Thursday, September 16, 2010

REVIEW: Paranormalcy

I first realized I wanted to read this book several months ago, when I saw the book trailer:

The problem?

The book wasn't out yet.  I had to be patient and wait.  (Apparently I wasn't the only one who objected to this, because in it's first week out, Paranormalcy managed to make it to number seven on the New York Times Children's book list.  Pretty freaken' sweet for a debut author!)

Few But Dear Readers, I hate both those things.  I really wish the world would stop doling out lessons on patience and waiting.  It's annoying.

I want my toys now.

Plus, the longer between realizing that I want to read a book and the time when I actually get my hand on it, the more likely it is that a book will fall into my To Be Read Mountain of Books, AKA Awesome Book Purgatory.

Paranormalcy somehow managed to get a reprieve from Awesome Book Purgatory.  It is not our place to question why or how, but it may be helpful to know that the book arrived to a house where I only had ten or twelve unread books to choose from instead of the regular mountain, so the odds were in its favor.

White, K.  (2010).  Paranormalcy.  New York:  HarperTeen.

335 pages.

Appetizer:  Evie is an ass-kicking, sixteen-year-old, paranormal creature catcher who tags creatures of legend for the International Paranormal Containment Agency.  She is the only person in the world who can see behind all of the paranormal creatures glamours and facades.  She works with a best friend, Lish, a mermaid whose real voice Evie can never hear because she lives in an aquarium and with her insanely handsome ex, a fairy named Reth who, despite breaking up, is still intent on possessing Evie's heart and soul.

She dreams of nothing more than being an ordinary girl, going to an ordinary high school and having a boyfriend.  She'd always assumed that normalcy could be an option if she wanted, but when a strange unknown creature who can appear to be anyone and calls himself Lend is caught trying to break into the agency, she learns that she may be as much of a prisoner as Lend is.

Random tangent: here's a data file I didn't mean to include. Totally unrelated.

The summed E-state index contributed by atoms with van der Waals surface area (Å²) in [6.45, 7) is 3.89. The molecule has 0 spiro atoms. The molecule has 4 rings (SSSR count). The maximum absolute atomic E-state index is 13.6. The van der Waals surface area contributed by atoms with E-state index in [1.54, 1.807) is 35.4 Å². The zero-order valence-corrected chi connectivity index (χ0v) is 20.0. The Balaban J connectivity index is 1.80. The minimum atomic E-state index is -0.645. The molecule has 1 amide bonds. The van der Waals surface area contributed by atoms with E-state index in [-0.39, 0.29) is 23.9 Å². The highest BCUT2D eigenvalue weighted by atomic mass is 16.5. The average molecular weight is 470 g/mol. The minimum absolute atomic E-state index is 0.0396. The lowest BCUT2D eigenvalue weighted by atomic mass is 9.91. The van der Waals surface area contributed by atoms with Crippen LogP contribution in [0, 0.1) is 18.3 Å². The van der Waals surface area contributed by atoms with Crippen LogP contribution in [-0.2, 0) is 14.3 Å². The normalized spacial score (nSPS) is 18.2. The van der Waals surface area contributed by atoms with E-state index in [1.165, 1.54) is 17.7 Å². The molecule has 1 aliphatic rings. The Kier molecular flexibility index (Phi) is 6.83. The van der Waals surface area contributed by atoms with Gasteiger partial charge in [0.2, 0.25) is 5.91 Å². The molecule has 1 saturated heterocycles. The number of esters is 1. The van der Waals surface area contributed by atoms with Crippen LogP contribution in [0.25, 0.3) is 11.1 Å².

On top of that, paranormals are being killed on a massive scale around the world and nobody knows who is doing it or why.  Evie's new friend Lend may have some clues to what is going on, but can she betray her new friendship for her job or can she find a way to save both Lend and herself?

As is the norm these days, this is the start of a trilogy, but Paranormalcy can stand just fine on its own.  I liked some of the underlying tensions of the book, like how Evie can see who others truly are and doesn't care about appearances, how the book deals with issues of status and feeling othered as Evie learns that not everyone in the agency thinks of her as human and how Evie learns about how while one love interest may try to manipulate her another may build her up with his love.  Some fun themes!

On her blog, Kiersten White mentions her book is something to read after being devastated by Mockingjay.  And truer words were never spoken.  With Paranormalcy, you still get a kick-ass protagonist with a lot less angsty-war-death-suffering-PAIN!-weepiness.  It's definitely a book you can add to your Fun Book Recommendation List.  Or your Humorous Fantasy Recommendation List.  Or your Fun Like Buffy List.  Or your Questions Morality of Killing Paranormal Beasties List.  Or even your Vampire Are Not Sexy Nor Have They Ever Been Ewww! Recommendation List.  Or it can go on you List Name That Is Not as Ridiculously Specific as Shel's List Names List.  Or it can go on all of them!  Yayz!